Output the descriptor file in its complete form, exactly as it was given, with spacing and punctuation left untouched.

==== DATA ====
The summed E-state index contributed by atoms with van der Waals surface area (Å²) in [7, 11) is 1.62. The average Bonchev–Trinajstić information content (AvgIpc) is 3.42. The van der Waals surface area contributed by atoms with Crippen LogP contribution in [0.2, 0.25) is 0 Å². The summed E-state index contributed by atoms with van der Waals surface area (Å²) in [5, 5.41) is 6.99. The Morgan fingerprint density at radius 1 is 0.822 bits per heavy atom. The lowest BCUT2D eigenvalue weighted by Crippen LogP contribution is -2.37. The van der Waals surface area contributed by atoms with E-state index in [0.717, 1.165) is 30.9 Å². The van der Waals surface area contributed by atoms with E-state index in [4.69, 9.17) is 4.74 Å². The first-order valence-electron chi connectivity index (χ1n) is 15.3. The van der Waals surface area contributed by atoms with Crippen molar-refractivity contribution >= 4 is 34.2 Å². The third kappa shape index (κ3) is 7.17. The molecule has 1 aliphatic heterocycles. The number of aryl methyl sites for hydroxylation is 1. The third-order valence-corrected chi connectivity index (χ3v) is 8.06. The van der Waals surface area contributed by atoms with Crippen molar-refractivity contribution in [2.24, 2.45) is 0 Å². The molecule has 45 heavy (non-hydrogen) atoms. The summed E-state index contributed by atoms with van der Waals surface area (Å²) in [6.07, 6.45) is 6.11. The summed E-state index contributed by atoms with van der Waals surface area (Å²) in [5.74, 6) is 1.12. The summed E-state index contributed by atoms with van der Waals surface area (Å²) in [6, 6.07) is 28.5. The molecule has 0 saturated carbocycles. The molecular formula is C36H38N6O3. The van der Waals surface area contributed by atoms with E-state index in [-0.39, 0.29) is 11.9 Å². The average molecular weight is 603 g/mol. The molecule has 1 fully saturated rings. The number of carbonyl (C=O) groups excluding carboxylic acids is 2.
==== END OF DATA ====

The summed E-state index contributed by atoms with van der Waals surface area (Å²) in [7, 11) is 1.62. The average Bonchev–Trinajstić information content (AvgIpc) is 3.42. The van der Waals surface area contributed by atoms with Crippen LogP contribution in [0.2, 0.25) is 0 Å². The summed E-state index contributed by atoms with van der Waals surface area (Å²) in [5, 5.41) is 6.99. The Morgan fingerprint density at radius 1 is 0.822 bits per heavy atom. The lowest BCUT2D eigenvalue weighted by Crippen LogP contribution is -2.37. The van der Waals surface area contributed by atoms with E-state index in [0.717, 1.165) is 30.9 Å². The van der Waals surface area contributed by atoms with E-state index in [4.69, 9.17) is 4.74 Å². The first-order valence-electron chi connectivity index (χ1n) is 15.3. The van der Waals surface area contributed by atoms with Crippen molar-refractivity contribution >= 4 is 34.2 Å². The third kappa shape index (κ3) is 7.17. The molecule has 1 aliphatic heterocycles. The number of aryl methyl sites for hydroxylation is 1. The third-order valence-corrected chi connectivity index (χ3v) is 8.06. The van der Waals surface area contributed by atoms with Crippen molar-refractivity contribution in [2.24, 2.45) is 0 Å². The molecule has 45 heavy (non-hydrogen) atoms. The summed E-state index contributed by atoms with van der Waals surface area (Å²) in [6.07, 6.45) is 6.11. The summed E-state index contributed by atoms with van der Waals surface area (Å²) in [5.74, 6) is 1.12. The summed E-state index contributed by atoms with van der Waals surface area (Å²) in [6, 6.07) is 28.5. The molecule has 0 saturated carbocycles. The molecular formula is C36H38N6O3. The van der Waals surface area contributed by atoms with E-state index in [-0.39, 0.29) is 11.9 Å². The average molecular weight is 603 g/mol. The molecule has 1 fully saturated rings. The number of carbonyl (C=O) groups excluding carboxylic acids is 2.